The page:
A certified copy of the 2000 adjudication was admitted into evidence and the trial judge informed the jury that the exhibit indicated that defendant had been adjudicated a delinquent for aggravated battery with a firearm and aggravated discharge of a firearm in a juvenile case in February of 2001. Immediately after admitting the prior juvenile adjudication, the trial judge instructed the members of the jury that "evidence of Defendant's previous juvenile adjudication may be considered by you only as it may affect his believability as a witness and must not be considered by you as evidence of his guilt of the offense for which he is charged."

During the instruction phase of the trial, the jury was given a modified version of IPI 3.13 (Illinois Pattern Jury Instruction, Criminal, No. 3.13 (4th ed. 2000)), which read as follows:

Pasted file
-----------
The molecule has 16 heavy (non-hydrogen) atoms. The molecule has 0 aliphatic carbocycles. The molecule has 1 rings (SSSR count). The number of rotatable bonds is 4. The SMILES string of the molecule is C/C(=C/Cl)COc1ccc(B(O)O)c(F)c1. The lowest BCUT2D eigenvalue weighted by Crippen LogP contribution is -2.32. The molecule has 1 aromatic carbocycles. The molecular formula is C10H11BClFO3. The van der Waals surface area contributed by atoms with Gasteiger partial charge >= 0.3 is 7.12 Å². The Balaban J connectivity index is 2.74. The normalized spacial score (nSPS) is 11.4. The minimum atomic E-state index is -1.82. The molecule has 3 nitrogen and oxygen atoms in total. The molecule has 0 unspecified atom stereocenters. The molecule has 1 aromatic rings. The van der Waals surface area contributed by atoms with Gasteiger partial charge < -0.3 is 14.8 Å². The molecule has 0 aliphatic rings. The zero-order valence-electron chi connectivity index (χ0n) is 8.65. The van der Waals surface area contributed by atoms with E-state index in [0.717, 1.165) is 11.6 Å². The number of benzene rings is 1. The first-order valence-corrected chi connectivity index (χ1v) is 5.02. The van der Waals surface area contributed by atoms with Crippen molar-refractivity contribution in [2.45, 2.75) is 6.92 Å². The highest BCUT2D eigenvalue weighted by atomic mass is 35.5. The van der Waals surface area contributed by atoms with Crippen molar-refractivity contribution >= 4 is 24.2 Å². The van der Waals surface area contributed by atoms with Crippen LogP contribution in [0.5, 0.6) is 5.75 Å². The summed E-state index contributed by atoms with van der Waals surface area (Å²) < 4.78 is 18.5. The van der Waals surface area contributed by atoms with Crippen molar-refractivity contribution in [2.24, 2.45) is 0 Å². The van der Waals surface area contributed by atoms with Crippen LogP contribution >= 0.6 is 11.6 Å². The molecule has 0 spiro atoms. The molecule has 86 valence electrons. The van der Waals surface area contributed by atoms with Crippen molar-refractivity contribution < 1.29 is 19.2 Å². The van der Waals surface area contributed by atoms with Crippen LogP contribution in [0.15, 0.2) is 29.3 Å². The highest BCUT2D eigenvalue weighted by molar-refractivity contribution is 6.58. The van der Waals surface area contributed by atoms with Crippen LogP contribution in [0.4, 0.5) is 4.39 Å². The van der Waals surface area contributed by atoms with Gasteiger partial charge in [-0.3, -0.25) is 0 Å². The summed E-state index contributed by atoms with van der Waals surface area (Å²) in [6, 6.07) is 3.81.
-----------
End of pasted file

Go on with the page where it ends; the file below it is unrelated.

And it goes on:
"Evidence of a defendant's previous juvenile adjudication(s) may be considered by you only as it may affect his believability as a witness and must not be considered by you as evidence of his guilt of the offense with which he is charged."

After deliberation, the jury found defendant guilty of all three counts of armed robbery. The matter was set for sentencing and a presentence investigation report (PSI) was ordered. The PSI provided further detail on defendant's juvenile record. Only the major offenses are described below.